16. Oops! Applogies Ian. Didn’t want to fire up a political debate. I’m no Leftie Labourite but it is a fact that the biggest change in Society in recent times coincided with the Thatcher years, some good, some bad and there’s no going back.

    The Financial Institutions gave birth to the greedy element but that has filtered through to a lot of areas of Society, Football being one. I think that we’re all trying to say the same thing, i.e. that the Elite few will always look after their own interests with little regard for those at the lower end of the spectrum and it seems that there is nothing we can do to change that.

    Thank God the football returns tomorrow.

  17. Werdermouth

    The EU view appears to be the clubs do it themselves which is why they have tried to end the system in England.

    Don’t get me wrong, I wish it were different, I wish we had ownership like in Germany, I wish we had fans on the boards.


    It isn’t healthy but that is how it is. If the bottom teams get the crumbs how would you describe what the Spanish clubs get?

    Do I wish it was different, I certainly do but you have to acknowledge what is there. Bizarrely, as the TV deals are broken up to keep the EU happy the League is getting more and more money.

    I don’t remember many people getting all uppity when Gibbo was bringing in TLF and Rav, we were not very popular with clubs like Derby and Leicester because we were distorting the competition.

    We cant ignore what happens in Germany, it is great but the league is being and will be dominated by Bayern. By the same token you cant ignore how football finances work elsewhere.

    1. Simon, I was disappointed it didn’t work out as I’m sure most people were, it would have been great to see a club icon have success with his local team. I think SG was right to let him go, to me Mowbray looked stubborn in his approach and unable to produce the results we wanted on a consistent basis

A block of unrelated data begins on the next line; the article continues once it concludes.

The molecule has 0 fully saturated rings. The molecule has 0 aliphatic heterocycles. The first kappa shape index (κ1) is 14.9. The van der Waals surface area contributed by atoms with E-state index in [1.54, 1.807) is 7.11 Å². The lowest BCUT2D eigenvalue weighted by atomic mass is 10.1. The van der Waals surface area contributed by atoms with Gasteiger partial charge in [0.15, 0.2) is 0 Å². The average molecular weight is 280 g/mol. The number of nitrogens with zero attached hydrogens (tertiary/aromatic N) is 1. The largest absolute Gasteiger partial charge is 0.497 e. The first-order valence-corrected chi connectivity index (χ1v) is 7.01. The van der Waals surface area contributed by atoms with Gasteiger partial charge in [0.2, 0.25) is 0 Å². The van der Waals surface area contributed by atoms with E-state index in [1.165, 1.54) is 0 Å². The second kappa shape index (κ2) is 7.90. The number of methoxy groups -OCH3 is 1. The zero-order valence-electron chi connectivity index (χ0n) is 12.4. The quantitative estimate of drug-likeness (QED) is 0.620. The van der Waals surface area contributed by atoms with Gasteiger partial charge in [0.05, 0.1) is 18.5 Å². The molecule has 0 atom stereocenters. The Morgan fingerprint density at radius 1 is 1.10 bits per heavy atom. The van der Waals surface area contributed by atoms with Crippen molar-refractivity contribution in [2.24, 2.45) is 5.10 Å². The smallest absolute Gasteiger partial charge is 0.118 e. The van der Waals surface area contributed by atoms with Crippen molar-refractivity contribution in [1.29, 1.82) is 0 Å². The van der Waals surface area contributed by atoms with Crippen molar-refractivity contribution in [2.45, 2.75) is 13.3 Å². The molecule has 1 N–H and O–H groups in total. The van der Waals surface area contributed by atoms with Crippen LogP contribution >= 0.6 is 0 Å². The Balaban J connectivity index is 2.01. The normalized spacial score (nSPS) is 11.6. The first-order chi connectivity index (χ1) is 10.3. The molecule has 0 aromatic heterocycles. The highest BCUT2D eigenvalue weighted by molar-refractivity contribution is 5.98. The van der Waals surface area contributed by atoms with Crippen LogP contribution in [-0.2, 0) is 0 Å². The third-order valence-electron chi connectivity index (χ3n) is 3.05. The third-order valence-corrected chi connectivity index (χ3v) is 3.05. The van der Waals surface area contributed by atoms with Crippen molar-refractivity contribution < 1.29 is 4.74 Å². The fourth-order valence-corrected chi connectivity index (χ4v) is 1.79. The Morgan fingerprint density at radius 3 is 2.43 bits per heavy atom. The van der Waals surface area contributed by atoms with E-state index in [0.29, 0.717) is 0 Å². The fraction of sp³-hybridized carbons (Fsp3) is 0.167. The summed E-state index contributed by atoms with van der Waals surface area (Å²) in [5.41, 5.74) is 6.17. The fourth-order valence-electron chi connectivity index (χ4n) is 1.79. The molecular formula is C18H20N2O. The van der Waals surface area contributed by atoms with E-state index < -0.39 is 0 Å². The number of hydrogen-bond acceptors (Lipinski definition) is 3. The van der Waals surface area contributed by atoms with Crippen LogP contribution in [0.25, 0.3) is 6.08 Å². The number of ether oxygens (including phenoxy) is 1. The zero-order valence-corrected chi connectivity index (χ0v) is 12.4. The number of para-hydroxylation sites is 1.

18. Slaggy

    No problem, it isn’t political, I just don’t think it is to do with Thatcher, the big clubs were hoovering up the better players long before she came in to power. The really big money started to come in during the Blair years and I don’t blame him.

    It is like blaming Strachan for all our ills, too easy and populist, it started before him and continued after.

  19. OK. Let’s leave the politics aside. Perhaps I’m just bemoaning what I see as a declining moral standard, which, on reflection, every generation thinks is worse than what’s gone before and I’m trying to link it to Football, which I shouldn’t. Accept that we benefit from having an owner who is stil prepared to “splash the cash” (relatively speaking) but it would still be good to think that,some day, the elite clubs wake up to the fact that just a little of the money they squander could do a lot to ensure the survival of some of the smaller clubs, for the benefit of Football in general. As we’ve said before, that seems like a pipe dream at present.

  20. If I do enough of these and very little else, do I get to call myself a legend? To be mentioned in the same breath as Mannion, Hardwick, TLF and Anthony Vickers?

    **AV writes: Never mind the quality, feel the width. It’s all about results.

  21. Tommorow whoever is playing left wing,high balls to the far post, I’d even think of playing Bamford on the right,and tell him to get to the post on crosses